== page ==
Lonely Shoppers Give Life Back to Brick & Mortar Stores

Thursday, February 28, 2019

by Carly Montecalvo '19

While studying at the University of Westminster in London, Brent Smith, Ph.D., professor of marketing, would often visit a shop on Oxford Street. Over time, he developed a friendship with an in-store sales person.

“We got to know a lot about each other, so when new merchandise would come in to the store before it went to the rack he would let me know, so then I had the early access to things that were going to be sold, but were not available yet.”

Thinking back on those times, Dr. Smith realized the scenario aligned with his research interest in understanding what makes consumers tick, especially as they deal with life experiences.

Smith, who teaches graduate level courses in the Haub School of Business, explored the effects of social loneliness and its relationship to shopping in a study published in the Journal of Business Research.

“Looking at loneliness, my co-authors and I had discovered that most of the research in this area was on elderly people and adolescents, but it’s really a pervasive condition that affects everyone from childhood all the way up through old age,” says Smith.

The study found that 72% of Americans are lonely, an increase that can most clearly be attributed to technology in the form of social media.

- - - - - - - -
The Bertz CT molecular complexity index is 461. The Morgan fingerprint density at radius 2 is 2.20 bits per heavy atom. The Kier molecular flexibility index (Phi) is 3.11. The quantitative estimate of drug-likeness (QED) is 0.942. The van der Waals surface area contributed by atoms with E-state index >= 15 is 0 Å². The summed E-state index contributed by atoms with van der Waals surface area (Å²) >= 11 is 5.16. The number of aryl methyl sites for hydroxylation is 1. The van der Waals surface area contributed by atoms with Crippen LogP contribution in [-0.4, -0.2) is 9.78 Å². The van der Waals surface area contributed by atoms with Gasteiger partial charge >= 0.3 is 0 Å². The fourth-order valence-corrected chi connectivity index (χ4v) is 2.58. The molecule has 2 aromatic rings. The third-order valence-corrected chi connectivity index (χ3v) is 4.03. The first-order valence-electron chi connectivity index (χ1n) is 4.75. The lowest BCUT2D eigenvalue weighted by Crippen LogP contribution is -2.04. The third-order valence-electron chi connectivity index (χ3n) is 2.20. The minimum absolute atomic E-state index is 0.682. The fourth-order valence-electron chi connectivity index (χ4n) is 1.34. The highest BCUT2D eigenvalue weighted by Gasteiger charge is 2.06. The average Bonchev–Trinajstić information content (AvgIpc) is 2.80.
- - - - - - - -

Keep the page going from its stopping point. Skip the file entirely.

“We find that people tend to use social media a lot,” says Smith, “The more people are using social media, the more they may experience or realize feelings of loneliness. So they may use social media more to create social connections or maintain the ones they have. One is the cure for the other, but it’s also the cause of the other.”

This need for human contact beyond a screen suggests that the future of competitiveness in retail will not just be driven by lower prices or faster shipping times, but by face-to-face interaction.

“Things that people might not be willing to share on Facebook, they might share in that one-to-one conversation with the in-store sales person,” says Smith. The study finds that kind of connection to be imperative to a store’s success.

Smith is a leader in the field of sales-based research on loneliness. His work also includes a co-authored study of India’s lonely and socially isolated consumers, which was published in the journal Marketing Intelligence & Planning in 2018.

“In retail, what’s unique is that they have to always adapt,” Smith says. “Psychology has given a lot of attention to loneliness, but sales has not.”




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